When the property manager called him and directed him to “cut back on the salt applications, because we’re running very low on budgeted money,” he did as he was asked. The mistake was not confirming the directive in writing. A simple email attesting to the conversation as well as the fact the property manager would have to accept responsibility for the change in scope would have saved his insurance company hundreds of thousands of dollars in legal fees and settlement costs. It would have also kept the contractor from many, many sleepless nights since his insurance maximum payout was not nearly enough to cover the potential damages that might ensue as a result of the pending legal action. Of course, when depositions were taken the property manager who gave the direction could not recall the exact nature of the telephone interaction (a verbal discourse) and simply had no record of having given that directive. It was not a good situation. Fortunately, the settlement (confidential, so no actual figures were released) did not put him out of business.

At various educational sessions around the country, put on by associations and consultants, these educators harp on the “document, document, document” mantra. Had this contractor sent an email to the property manager attesting to the tenor of the verbal conversation it is likely one of two things would have happened:

  • The property manager would have accepted the written communication and accepted the liability associated with the directive, thus relieving the snow and ice management contractor of the inherent risks associated with such an action, or;
  • The property manager would have backed off the directive in lieu of accepting the liability exposure and allowed the contractor to continue their practice of providing outstanding service to the site and rendering it safe for vehicular and pedestrian traffic.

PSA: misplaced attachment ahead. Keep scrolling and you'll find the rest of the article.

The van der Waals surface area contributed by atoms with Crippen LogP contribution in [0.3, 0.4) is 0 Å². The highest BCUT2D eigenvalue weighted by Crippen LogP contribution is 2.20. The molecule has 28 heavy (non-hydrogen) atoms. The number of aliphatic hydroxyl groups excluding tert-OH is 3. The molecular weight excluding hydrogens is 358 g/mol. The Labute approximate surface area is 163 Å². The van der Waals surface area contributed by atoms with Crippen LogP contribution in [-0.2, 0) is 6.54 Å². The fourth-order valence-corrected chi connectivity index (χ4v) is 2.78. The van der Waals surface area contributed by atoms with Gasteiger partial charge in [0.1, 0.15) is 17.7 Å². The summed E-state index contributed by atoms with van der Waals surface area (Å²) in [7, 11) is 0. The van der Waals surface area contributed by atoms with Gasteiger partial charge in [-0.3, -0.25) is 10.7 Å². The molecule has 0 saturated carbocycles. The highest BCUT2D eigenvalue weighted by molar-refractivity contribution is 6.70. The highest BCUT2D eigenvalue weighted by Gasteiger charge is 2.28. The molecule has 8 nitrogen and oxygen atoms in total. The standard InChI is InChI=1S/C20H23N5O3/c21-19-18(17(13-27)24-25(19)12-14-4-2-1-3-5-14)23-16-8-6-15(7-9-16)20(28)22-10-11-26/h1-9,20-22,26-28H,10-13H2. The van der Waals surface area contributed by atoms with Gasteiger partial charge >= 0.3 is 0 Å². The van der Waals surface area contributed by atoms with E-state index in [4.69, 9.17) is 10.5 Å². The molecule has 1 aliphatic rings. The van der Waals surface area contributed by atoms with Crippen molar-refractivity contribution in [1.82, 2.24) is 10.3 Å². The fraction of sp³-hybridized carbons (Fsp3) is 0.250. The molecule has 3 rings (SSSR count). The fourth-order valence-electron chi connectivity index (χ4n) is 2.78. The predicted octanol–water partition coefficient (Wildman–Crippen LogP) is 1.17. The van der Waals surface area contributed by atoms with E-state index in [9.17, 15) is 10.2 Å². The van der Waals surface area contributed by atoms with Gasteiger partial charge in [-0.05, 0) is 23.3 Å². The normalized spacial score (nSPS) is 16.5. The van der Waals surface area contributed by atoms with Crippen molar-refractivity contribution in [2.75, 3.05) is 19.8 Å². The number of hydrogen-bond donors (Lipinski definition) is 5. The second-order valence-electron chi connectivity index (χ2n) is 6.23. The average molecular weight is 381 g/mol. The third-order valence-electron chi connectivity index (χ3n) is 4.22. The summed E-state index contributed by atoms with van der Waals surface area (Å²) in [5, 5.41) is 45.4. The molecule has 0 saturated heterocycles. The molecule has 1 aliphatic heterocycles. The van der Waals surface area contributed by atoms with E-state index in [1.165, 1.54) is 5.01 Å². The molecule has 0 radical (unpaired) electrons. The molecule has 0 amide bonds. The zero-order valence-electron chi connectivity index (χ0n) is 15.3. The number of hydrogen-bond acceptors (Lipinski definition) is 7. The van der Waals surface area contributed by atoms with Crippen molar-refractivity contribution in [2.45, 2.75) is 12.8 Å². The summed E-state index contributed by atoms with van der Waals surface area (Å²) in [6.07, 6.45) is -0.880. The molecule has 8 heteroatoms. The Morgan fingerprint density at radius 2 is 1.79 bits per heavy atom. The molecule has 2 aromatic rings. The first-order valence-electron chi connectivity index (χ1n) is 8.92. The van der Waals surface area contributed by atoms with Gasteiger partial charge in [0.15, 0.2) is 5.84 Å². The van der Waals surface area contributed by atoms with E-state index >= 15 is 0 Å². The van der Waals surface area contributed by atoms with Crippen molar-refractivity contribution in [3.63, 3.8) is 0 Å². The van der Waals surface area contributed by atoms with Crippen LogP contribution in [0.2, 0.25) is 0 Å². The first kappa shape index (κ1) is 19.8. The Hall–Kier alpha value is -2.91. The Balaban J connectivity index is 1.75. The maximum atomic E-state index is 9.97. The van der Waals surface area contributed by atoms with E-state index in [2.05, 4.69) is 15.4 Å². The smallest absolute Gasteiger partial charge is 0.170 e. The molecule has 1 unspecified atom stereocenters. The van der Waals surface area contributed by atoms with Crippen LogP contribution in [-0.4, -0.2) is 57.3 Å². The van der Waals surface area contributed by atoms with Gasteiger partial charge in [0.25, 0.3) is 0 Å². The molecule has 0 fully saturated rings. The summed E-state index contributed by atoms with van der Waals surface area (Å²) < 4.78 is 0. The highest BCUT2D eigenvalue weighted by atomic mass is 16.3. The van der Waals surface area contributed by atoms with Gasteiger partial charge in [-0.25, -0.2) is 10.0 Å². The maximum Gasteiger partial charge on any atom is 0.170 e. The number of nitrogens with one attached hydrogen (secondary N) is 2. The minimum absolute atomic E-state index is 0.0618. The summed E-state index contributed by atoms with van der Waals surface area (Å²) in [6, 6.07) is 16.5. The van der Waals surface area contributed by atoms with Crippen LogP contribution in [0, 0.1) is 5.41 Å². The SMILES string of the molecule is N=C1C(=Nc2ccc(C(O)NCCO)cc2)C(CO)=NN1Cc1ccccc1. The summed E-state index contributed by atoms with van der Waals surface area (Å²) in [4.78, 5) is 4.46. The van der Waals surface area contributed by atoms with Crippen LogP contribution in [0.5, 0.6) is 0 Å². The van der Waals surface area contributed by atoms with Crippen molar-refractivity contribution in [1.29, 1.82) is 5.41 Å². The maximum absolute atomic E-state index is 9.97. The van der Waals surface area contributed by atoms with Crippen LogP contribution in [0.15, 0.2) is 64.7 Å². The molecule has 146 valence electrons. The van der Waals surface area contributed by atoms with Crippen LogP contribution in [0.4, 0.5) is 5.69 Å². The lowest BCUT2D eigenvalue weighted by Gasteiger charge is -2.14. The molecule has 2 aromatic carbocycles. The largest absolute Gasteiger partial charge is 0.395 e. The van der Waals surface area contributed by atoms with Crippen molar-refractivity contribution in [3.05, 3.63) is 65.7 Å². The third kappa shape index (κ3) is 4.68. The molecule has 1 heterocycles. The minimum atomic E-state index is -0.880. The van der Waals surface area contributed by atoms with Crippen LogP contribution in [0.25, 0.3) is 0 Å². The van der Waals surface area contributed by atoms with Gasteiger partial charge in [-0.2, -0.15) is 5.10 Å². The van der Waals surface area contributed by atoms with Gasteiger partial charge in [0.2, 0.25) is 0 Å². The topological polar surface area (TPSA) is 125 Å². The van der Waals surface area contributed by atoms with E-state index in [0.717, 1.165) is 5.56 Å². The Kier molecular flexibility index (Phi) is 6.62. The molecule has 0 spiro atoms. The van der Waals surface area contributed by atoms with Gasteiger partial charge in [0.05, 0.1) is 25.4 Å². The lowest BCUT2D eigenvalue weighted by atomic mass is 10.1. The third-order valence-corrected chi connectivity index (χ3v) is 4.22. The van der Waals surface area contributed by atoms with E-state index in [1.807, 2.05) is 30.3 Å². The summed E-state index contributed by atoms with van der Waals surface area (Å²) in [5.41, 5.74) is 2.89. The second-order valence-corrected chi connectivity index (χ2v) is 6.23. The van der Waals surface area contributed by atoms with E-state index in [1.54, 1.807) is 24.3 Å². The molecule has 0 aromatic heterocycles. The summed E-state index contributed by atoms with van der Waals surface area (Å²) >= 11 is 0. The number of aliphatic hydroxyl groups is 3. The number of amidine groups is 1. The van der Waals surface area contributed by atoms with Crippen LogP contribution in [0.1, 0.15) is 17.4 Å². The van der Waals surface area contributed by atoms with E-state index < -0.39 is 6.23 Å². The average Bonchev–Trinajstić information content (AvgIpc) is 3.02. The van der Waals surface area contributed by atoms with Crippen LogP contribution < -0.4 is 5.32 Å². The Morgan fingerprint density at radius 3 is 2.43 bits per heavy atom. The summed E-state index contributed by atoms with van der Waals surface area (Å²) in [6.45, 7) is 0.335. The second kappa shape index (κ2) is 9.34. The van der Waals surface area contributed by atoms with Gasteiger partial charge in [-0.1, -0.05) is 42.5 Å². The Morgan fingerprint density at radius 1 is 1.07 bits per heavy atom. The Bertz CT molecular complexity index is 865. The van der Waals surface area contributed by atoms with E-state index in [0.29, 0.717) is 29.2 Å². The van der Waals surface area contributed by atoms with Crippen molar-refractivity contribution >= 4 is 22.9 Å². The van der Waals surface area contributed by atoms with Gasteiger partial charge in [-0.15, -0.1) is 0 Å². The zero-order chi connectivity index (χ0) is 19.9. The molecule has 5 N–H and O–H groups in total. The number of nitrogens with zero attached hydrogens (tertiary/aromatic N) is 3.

The above true example confirms that this sort of thing does occur. This being a one-time lack of appropriate documentation can come back to bite the contractor, and their insurance carrier, hard.

Another common mistake is lack of consistency in the documentation. The cavalier attitude towards continually documenting what happens during a storm can also create hardship for normally good contractors. When snow contractors make claims that “we always go out and check sites for thaw and refreeze, we just don’t mark it down all the time,” they open themselves up for issues when the inevitable slip and fall suit arrives in the mail. They keep track of what takes place when the storm is in progress, but they sometimes fall short in the “follow-up” documentation. Testifying “we must have been there, we’re a good contractor” is simply not enough. A written record attesting to the fact such check-ups are made is a must if the contractor is to adequately protect themselves and their customers from such claims.